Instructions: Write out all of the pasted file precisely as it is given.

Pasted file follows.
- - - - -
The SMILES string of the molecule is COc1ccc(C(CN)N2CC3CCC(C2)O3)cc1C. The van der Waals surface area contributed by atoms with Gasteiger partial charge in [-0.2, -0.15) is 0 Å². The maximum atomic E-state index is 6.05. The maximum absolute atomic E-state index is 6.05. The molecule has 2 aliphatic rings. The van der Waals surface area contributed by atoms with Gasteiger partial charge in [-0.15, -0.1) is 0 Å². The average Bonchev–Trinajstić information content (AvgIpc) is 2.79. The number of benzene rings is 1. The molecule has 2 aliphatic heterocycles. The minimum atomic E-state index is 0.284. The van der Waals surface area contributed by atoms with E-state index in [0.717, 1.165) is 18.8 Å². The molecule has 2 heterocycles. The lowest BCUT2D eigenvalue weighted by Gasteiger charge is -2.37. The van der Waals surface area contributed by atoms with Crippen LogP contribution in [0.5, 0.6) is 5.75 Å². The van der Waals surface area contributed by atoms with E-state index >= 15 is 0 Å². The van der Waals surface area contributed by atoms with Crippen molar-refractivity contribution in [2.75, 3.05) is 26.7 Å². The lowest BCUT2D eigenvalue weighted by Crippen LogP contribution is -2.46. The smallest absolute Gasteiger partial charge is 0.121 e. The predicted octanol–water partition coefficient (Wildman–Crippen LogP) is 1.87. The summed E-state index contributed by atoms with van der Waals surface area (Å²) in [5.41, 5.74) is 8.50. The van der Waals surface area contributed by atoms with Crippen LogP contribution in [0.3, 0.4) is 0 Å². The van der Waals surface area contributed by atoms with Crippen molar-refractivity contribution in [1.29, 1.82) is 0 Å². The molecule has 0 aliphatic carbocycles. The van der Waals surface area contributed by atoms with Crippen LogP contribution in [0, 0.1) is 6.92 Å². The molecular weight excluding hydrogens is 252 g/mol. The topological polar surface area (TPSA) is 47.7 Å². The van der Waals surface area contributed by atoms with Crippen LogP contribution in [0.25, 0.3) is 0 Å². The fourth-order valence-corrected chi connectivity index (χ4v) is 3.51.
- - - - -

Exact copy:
The SMILES string of the molecule is COc1ccc(C(CN)N2CC3CCC(C2)O3)cc1C. The van der Waals surface area contributed by atoms with Gasteiger partial charge in [-0.2, -0.15) is 0 Å². The maximum atomic E-state index is 6.05. The maximum absolute atomic E-state index is 6.05. The molecule has 2 aliphatic rings. The van der Waals surface area contributed by atoms with Gasteiger partial charge in [-0.15, -0.1) is 0 Å². The average Bonchev–Trinajstić information content (AvgIpc) is 2.79. The number of benzene rings is 1. The molecule has 2 aliphatic heterocycles. The minimum atomic E-state index is 0.284. The van der Waals surface area contributed by atoms with E-state index in [0.717, 1.165) is 18.8 Å². The molecule has 2 heterocycles. The lowest BCUT2D eigenvalue weighted by Gasteiger charge is -2.37. The van der Waals surface area contributed by atoms with Crippen LogP contribution in [0.5, 0.6) is 5.75 Å². The van der Waals surface area contributed by atoms with E-state index >= 15 is 0 Å². The van der Waals surface area contributed by atoms with Crippen molar-refractivity contribution in [2.75, 3.05) is 26.7 Å². The lowest BCUT2D eigenvalue weighted by Crippen LogP contribution is -2.46. The smallest absolute Gasteiger partial charge is 0.121 e. The predicted octanol–water partition coefficient (Wildman–Crippen LogP) is 1.87. The summed E-state index contributed by atoms with van der Waals surface area (Å²) in [5.41, 5.74) is 8.50. The van der Waals surface area contributed by atoms with Crippen LogP contribution in [0.3, 0.4) is 0 Å². The van der Waals surface area contributed by atoms with Crippen molar-refractivity contribution in [1.29, 1.82) is 0 Å². The molecule has 0 aliphatic carbocycles. The van der Waals surface area contributed by atoms with Crippen LogP contribution in [0, 0.1) is 6.92 Å². The molecular weight excluding hydrogens is 252 g/mol. The topological polar surface area (TPSA) is 47.7 Å². The van der Waals surface area contributed by atoms with Crippen LogP contribution in [0.25, 0.3) is 0 Å². The fourth-order valence-corrected chi connectivity index (χ4v) is 3.51.